The Grandmother of Modern Art
From SeniorArtist.com - - Written by Jeremy Rowland
"Anna Mary Robertson Moses, more commonly and affectionately known as “Grandma Moses,” captured the attention of the world with her folk art depicting rural America. Moses’ work has inspired everything from postage stamps to the character of “Granny” in the 1960s television classic, The Beverly Hillbillies.
Possibly more celebrated than her art is the age at which she first picked up a paintbrush. When arthritis made it nearly impossible for Anna Mary to continue her beloved embroidery work, her sister suggested that she give painting a try. Then in her late 70s, Moses picked up a paintbrush and began painting some of the most revered works of the 20th century.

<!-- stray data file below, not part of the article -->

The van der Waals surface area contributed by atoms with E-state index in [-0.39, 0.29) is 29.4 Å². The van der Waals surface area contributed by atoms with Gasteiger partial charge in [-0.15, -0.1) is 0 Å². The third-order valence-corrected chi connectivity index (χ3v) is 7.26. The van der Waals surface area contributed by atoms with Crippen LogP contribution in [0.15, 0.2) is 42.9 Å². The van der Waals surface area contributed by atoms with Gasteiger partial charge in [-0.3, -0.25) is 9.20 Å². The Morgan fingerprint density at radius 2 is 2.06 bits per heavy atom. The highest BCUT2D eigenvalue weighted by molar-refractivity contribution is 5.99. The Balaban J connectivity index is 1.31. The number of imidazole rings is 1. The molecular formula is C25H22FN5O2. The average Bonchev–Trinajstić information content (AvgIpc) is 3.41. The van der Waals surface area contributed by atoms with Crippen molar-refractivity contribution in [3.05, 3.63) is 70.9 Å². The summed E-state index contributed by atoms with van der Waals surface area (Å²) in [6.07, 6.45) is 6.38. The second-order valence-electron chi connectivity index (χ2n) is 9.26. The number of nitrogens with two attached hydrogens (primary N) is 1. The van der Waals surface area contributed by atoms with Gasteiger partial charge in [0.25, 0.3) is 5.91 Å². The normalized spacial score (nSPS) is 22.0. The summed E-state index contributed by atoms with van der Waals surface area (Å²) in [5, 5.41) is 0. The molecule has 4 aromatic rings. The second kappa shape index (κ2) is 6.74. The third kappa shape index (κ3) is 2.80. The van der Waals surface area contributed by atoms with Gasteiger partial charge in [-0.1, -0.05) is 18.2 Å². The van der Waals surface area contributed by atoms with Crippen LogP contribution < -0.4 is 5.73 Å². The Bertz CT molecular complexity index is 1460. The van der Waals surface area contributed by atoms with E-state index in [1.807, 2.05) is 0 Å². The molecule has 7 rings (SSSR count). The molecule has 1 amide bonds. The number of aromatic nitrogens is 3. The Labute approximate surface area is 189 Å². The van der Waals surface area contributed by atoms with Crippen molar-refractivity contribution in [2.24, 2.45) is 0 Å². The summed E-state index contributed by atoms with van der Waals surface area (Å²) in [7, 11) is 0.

Recognition came slowly, however. Anna Mary began by giving her paintings away to friends and family or by selling them for $2 to $3 dollars at the local fair. It wasn’t until engineer and art collector Louis J. Caldor saw her paintings in a drugstore window that her work began to garner attention outside her own community. As he passed through Moses’ hometown of Hoosick Falls, N.Y., Caldor fell in love with her art and, much to the surprise of Anna Mary and her family, began buying her works en masse . . . "
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